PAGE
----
If you create a closed-source derivative of bsd-licenced software AND DISTRIBUTE IT, the derivative is not as free as the original. Users of the derivative are being deprived of freedoms that existed in the original. They dont have the ability to modify the original parts of the derivative once its binary only.
And be honest with yourself, if you create a closed source derivative of BSD licensed software would you be doing it mostly for the benefit of yourself or for others ?
Absolute freedom is a fantasy, absolute freedom permits people to take away other peoples freedom (to have power over them), once that happens freedom is no longer absolute.
The distributed binary is just as free as the original binary. And they DO have the EXACT SAME freedom I have - to develop their own derivative from the same source I used. Not my problem if they don't have the talent - they can always hire someone else to do it. What they don't have is the right to tell me what I have to do.
If I create a closed-source bsd-licensed derivative, OR my own completely original or derivative BSD-licensed code, that is MY choice. The people who have hired me to work on software, either as an employee or as a contractor, didn't give out the source code, and that is why they could afford to pay me. Same with almost everyone who works in the software biz. Open source is not a obligatory, nor is it desirable in many cases (like when you want to eat).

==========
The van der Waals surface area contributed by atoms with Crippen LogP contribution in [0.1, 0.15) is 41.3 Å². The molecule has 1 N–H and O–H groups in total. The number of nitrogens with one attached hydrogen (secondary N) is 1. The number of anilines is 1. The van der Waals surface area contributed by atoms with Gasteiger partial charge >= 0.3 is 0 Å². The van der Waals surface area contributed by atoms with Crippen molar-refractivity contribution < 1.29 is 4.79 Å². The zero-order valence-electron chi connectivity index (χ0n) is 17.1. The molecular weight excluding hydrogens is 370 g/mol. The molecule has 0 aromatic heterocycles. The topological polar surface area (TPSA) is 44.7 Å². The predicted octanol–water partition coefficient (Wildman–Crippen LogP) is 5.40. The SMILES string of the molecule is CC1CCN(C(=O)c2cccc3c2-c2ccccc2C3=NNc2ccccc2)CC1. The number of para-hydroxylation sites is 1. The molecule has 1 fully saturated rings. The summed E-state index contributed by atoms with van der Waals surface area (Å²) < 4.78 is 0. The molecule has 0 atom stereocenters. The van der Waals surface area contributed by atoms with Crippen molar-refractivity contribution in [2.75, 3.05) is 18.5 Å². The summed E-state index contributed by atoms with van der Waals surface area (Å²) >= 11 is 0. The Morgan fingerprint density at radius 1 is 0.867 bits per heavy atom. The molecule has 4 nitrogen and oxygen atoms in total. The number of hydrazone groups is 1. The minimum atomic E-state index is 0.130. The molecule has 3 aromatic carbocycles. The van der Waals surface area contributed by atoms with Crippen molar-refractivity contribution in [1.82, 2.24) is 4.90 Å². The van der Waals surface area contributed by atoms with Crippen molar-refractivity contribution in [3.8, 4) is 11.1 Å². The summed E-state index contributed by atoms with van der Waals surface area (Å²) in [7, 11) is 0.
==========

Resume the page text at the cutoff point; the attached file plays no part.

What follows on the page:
However, closed source does NOT limit other people's freedoms - they are, as I pointed out, free to use the same original source to make their own derivative. And they're free to release the source or not when they distribute binaries, as they wish, unlike the GPL.
There is nothing preventing users of the derivative to develop their own version using their own skills to create their own derivative from the same source I use, so users have the same freedoms I have. If they don't have the skills, sucks to be them but I don't owe it to them to give them my source. They have other options, such as paying someone else to develop their own derivative.